Delivering Sustainability to Small Charities: the Weston Charity Awards
Last week the class of 2017 Weston Charity Award winners marked the end of their engagements with us and celebrated how far they have come at Fortnum & Mason’s. The event was not only a great celebration of all the work done in the last year, but it also showcased the significant impact that the Weston Charity Awards and the Pilotlight Programme has brought to the charities we’ve worked with. Since the awards began in 2014 we’ve worked with a diverse range of charities and the 2016 winners are no different. They all have increasing need for their work, they all have a decreasing pool of funding to support their activities, and they all came to the awards wanting to make their organisation more efficient and effective so they can ultimately help more people.
It’s inspiring to hear that since winning the awards in 2014 Horden Youth and Community Centre has doubled in size and significantly increased its income. I’d urge you to watch the short ‘Creating lasting impact’ film that premiered at the event showcasing the transformation this charity has been through, which all started from the strategy created through the Pilotlight Programme. The film also features Emma Pears CEO at SELFA, one of the charities that has just finished its engagement with us, reflecting on her year. SELFA will now be implementing the strategy created during the Pilotlight engagement and I’m very excited to see where SELFA is in two years’ time!
Challenges that come up time and again for the award winners are funding and fundraising, long-term strategy and growth. The awards have tackled these challenges head on for many of the charities we’ve worked with, tooling them up for the next step in their development. For example:
Funding and Fundraising
Healthy living charity Zest, wanted to look at the sustainability of its funding, and by the end of the project created a fundraising strategy that looked at different funding streams. In September 2017, Zest officially opened the Leeds Cookery School, and the income of the school will help create an alternative income source, enabling Zest to better support its community.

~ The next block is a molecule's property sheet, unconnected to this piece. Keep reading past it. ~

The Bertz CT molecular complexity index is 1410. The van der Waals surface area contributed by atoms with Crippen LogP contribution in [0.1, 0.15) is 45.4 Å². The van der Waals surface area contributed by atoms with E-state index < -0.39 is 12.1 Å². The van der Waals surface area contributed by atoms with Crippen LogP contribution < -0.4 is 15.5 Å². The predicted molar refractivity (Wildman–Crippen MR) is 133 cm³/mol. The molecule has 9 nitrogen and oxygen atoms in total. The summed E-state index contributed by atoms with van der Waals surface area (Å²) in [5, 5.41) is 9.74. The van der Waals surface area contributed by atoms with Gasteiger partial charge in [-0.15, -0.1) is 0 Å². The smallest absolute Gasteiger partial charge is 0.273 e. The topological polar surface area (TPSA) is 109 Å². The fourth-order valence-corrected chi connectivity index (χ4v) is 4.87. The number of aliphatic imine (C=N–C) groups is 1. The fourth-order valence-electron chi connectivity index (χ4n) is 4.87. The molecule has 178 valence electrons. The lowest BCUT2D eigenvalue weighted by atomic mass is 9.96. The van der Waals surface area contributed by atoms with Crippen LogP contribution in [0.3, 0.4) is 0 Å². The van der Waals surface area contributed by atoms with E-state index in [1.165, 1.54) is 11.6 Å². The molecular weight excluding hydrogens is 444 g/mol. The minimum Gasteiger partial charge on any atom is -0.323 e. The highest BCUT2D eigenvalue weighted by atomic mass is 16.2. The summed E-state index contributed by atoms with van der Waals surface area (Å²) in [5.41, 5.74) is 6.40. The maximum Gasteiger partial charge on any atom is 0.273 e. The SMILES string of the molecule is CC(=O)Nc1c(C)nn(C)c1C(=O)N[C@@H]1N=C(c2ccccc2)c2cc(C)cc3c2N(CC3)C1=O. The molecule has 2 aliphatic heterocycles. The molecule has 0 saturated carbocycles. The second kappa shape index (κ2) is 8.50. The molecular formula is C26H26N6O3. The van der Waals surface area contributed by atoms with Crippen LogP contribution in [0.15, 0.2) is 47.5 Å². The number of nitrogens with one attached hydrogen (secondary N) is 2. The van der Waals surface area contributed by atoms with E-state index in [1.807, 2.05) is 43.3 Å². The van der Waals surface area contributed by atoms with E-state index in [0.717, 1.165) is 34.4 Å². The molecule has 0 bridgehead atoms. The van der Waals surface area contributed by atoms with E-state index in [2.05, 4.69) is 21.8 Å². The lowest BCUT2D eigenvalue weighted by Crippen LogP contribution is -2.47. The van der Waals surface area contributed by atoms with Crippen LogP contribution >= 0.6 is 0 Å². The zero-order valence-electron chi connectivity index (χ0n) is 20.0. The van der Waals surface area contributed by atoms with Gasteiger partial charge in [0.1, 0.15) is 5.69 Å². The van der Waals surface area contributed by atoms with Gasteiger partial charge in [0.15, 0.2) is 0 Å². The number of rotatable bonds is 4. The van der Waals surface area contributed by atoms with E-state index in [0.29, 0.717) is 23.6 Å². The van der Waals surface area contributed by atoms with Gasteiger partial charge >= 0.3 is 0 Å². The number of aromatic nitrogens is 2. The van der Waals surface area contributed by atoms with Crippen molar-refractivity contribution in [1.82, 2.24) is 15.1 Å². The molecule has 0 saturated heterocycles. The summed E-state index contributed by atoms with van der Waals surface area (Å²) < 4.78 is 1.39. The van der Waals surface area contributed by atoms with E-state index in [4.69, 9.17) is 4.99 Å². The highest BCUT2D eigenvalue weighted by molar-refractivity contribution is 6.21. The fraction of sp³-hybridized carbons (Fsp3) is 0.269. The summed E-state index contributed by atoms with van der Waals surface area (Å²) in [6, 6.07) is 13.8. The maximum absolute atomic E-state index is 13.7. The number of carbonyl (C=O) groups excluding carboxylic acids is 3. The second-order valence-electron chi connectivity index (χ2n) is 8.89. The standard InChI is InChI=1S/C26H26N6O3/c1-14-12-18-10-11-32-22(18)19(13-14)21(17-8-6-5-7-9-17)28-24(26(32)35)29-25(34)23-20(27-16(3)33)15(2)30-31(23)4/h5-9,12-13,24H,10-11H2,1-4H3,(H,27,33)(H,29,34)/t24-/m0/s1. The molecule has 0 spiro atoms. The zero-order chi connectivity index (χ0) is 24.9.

Staffordshire Women’s Aid, provide services for sufferers of domestic and sexual abuse, and wanted to work towards building a strong strategy which was more sustainable. With the Pilotlighters’ support, it now has a new three-year strategy and is finalizing its business plan that includes an integrated financial plan, as well as plans looking at actions, risks, fundraising, marketing and an evaluation framework, which can be applied to the organisation as well as staff engagement.
Malvern Special Families (MSF), runs play schemes for young people with disabilities and other special needs. When starting its award journey the charity was keen to consider its long term aims and how it could improve the likelihood of achieving them. As a result of the Pilotlight process the charity has been better able to clarify and work towards its objectives. This has helped MSF put together a business plan that will enable them to support even more young people and families.
These are just some of the examples of the work undertaken by the award winners, ensuring they are better prepared to face the future. When you think about support for small charities your first thought may not be leadership development or business planning or strategic work, but we know it’s a proven way to maximize impact and sustainability.
Applications for the next round of Weston Charity Awards will be opening in December. Follow us on Twitter, Facebook and LinkedIn for more stories of transformation. In the meantime you can watch the 'Creating lasting impact' video here.